A 1000 Reasons Why this Novel Shouldn’t be Written (but will be anyway)

messageEver get those messages from the universe? And not listen to them anyway?

I have, on both fronts.

This is the story of my work in progress, a novel called ‘Blue Popcorn’. It’s a personal story, but one of persistence if nothing else (and of two animals). I can only hope that this story, told only part way through the WIP, ends here, and there is nothing else to report on it.

  1. ideaIn the beginning, there was a novel idea, all shiny bright. It was…er…okay.
  2. The novel idea gained more substance: a storyline, characters, structure, theme. (October 2012, NaNoWriMo prep).
  3. The novel entered the first draft stage, during the biggest world writing marathon of them all (November 2012, NaNoWriMo).
  4. nanowrimoAll was good, all was well. After 2 weeks of writing, the novel existed at nearly 50,000 words, a writing journal accompanied it, spreadsheets told of wordcount and moods and the writer was backing up her work daily and everything was good or beaut, as the Aussies once said.
  5. On Sunday commencing Week 3 of NaNo, the writer’s laptop hard-drive did a crazy burp thing and crashed. (Signs from the universe #1). Thoughts of giving up encrash1tered the writer’s mind.
  6. The writer borrowed another laptop, took a day to setup the software she needed, then went to her handy backup EHD, to discover the backup routines had failed (Signs from the universe #2). Thoughts of giving up stayed in the writer’s mind.
  7. savedAfter going for repairs, the broken laptop limped back home, with a new operating system, and most of the data and old software from the U.K. wiped. Five days after the crash, the writer managed to find a copy of the latest backup on the D:/ on the computer. Some of the backup routines had worked, and the drive was still accessible. The novel was saved!
  8. The novel limped through Week 4 of NaNo, without supporting software, without inspiration, and struggled through the climatic ending and resolution. But the first draft was born at 58,000 words. And it was pretty shitty, but okay.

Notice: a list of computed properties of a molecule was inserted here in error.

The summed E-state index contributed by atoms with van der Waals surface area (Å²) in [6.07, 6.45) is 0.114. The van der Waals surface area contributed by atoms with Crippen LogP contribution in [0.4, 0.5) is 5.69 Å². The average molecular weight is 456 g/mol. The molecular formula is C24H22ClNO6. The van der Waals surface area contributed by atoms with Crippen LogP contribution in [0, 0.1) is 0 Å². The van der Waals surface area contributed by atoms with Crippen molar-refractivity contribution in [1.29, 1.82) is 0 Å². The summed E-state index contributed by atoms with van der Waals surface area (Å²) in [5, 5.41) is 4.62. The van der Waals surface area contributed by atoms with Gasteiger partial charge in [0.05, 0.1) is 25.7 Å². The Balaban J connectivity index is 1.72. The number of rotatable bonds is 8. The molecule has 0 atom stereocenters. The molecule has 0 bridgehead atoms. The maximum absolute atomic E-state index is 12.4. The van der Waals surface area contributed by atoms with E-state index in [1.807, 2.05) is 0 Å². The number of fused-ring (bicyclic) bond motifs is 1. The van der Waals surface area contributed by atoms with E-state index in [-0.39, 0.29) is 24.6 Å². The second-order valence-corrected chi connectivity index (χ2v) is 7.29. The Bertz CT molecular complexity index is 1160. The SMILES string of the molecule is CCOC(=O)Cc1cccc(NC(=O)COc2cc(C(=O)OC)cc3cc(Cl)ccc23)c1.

9. friendsStill feeling inspired by finishing the first draft, the writer continued on with some re-visualising the novel through December. The novel’s structure was rejigged, lots of notes were made in new software, the manuscript was reformatted into chapters. Notes were taken ready for rework the next month. The novel had support, had friends, and possible clothing.
  10. crashThe novel was backed up efficiently in multiple places – an EHD, a USB drive, so precious was it. The writer even glowered over it, wearing it as a bracelet (USB bracelet) on her arm, just in case. (When she went to see the Hobbit on Boxing Day, she already had her own “my precious”). The supporting notes and files were also backed up onto EHD. Everything was safe.
  11. catOn Christmas Day, the writer received a replacement laptop* and current software. She configured it quickly, inspired to start work on the novel on an even safer environment. Then, as she transferred over copies of the files on her EHD, it  was knocked to the floor by a cat jumping on it. (Signs from the universe #3). Thoughts of giving up entered the writer’s mind.
  12. battle lego“Never fear,” she told the novel, “We have you on ‘the other EHD'”. Except (sigh) that was a slightly older copy, and all the structural files and notes on the broken EHD were gone, gone forever. Thoughts of giving up continued in the writer’s mind.
  13. “Never fear,” she told the novel with ill-disguised trembling lips, but still wearing a golden helmet with matching lego sword, “No technical demons will ever win this battle, for I am writer, and you are my precious. Aha! We have you on my  bracelet”. And after some tweaking of old copies, the dognovel did return. The novel was saved (again!) but all it’s friends were gone. It was alone, a simple naked draft.
  14. After two weeks of configuring, there was enough software on the new machine to cushion the novel back into life and support it through a rebirth. Except, where was that latest copy backed up onto the USB bracelet? There it was, in little bits of orange rubber and metal fibres, under the coffee table. Yes, truly – sweatthe writer’s dog really had eaten the homework this time around. (Signs from the universe #4)
  15. Still naked**, the novel begun again in devilish heat (43 degrees) and literal sweat.  New files, new notes on how it will grow up one day. The writer is reworking all those thoughts, the novel waits quietly in expectation of some new friends to accompany it on any future journey.nude book
  16. In the ending…we don’t know yet, but it’s bound to contain some more thrills and suspense – it is a thriller, afterall.

* Side note – the replacement laptop was Australian, with a US keyboard layout, hence the writer’s current difficulty in making full sentences in an efficient timing after spending two minutes trying to finthrillerd the hashtag or speech marks on the keyboard layout.

** An image search term fraught with difficulty right from the start.

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